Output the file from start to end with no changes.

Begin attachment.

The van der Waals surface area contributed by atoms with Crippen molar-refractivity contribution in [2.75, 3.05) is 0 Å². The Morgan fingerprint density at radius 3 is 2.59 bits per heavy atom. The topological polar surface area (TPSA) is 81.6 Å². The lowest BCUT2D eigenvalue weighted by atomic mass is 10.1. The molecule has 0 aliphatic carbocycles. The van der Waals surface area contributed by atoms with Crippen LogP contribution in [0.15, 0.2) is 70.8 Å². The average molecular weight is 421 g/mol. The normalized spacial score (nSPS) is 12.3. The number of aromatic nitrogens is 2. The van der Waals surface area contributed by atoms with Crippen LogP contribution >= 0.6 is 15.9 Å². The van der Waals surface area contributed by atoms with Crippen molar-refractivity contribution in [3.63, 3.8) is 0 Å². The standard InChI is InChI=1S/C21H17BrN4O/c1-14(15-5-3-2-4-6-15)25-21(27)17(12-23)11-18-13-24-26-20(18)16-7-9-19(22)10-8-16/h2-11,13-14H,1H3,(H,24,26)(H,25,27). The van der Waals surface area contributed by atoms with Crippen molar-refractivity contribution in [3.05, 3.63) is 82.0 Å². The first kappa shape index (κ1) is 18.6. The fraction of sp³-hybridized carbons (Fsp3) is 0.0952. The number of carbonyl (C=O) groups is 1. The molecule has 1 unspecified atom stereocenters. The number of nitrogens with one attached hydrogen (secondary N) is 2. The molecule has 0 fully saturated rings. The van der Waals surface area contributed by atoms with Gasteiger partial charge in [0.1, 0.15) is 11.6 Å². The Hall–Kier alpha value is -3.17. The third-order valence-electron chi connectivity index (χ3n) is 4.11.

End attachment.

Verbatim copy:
The van der Waals surface area contributed by atoms with Crippen molar-refractivity contribution in [2.75, 3.05) is 0 Å². The Morgan fingerprint density at radius 3 is 2.59 bits per heavy atom. The topological polar surface area (TPSA) is 81.6 Å². The lowest BCUT2D eigenvalue weighted by atomic mass is 10.1. The molecule has 0 aliphatic carbocycles. The van der Waals surface area contributed by atoms with Crippen LogP contribution in [0.15, 0.2) is 70.8 Å². The average molecular weight is 421 g/mol. The normalized spacial score (nSPS) is 12.3. The number of aromatic nitrogens is 2. The van der Waals surface area contributed by atoms with Crippen LogP contribution >= 0.6 is 15.9 Å². The van der Waals surface area contributed by atoms with Crippen molar-refractivity contribution in [3.63, 3.8) is 0 Å². The standard InChI is InChI=1S/C21H17BrN4O/c1-14(15-5-3-2-4-6-15)25-21(27)17(12-23)11-18-13-24-26-20(18)16-7-9-19(22)10-8-16/h2-11,13-14H,1H3,(H,24,26)(H,25,27). The van der Waals surface area contributed by atoms with Crippen molar-refractivity contribution in [3.05, 3.63) is 82.0 Å². The first kappa shape index (κ1) is 18.6. The fraction of sp³-hybridized carbons (Fsp3) is 0.0952. The number of carbonyl (C=O) groups is 1. The molecule has 1 unspecified atom stereocenters. The number of nitrogens with one attached hydrogen (secondary N) is 2. The molecule has 0 fully saturated rings. The van der Waals surface area contributed by atoms with Gasteiger partial charge in [0.1, 0.15) is 11.6 Å². The Hall–Kier alpha value is -3.17. The third-order valence-electron chi connectivity index (χ3n) is 4.11.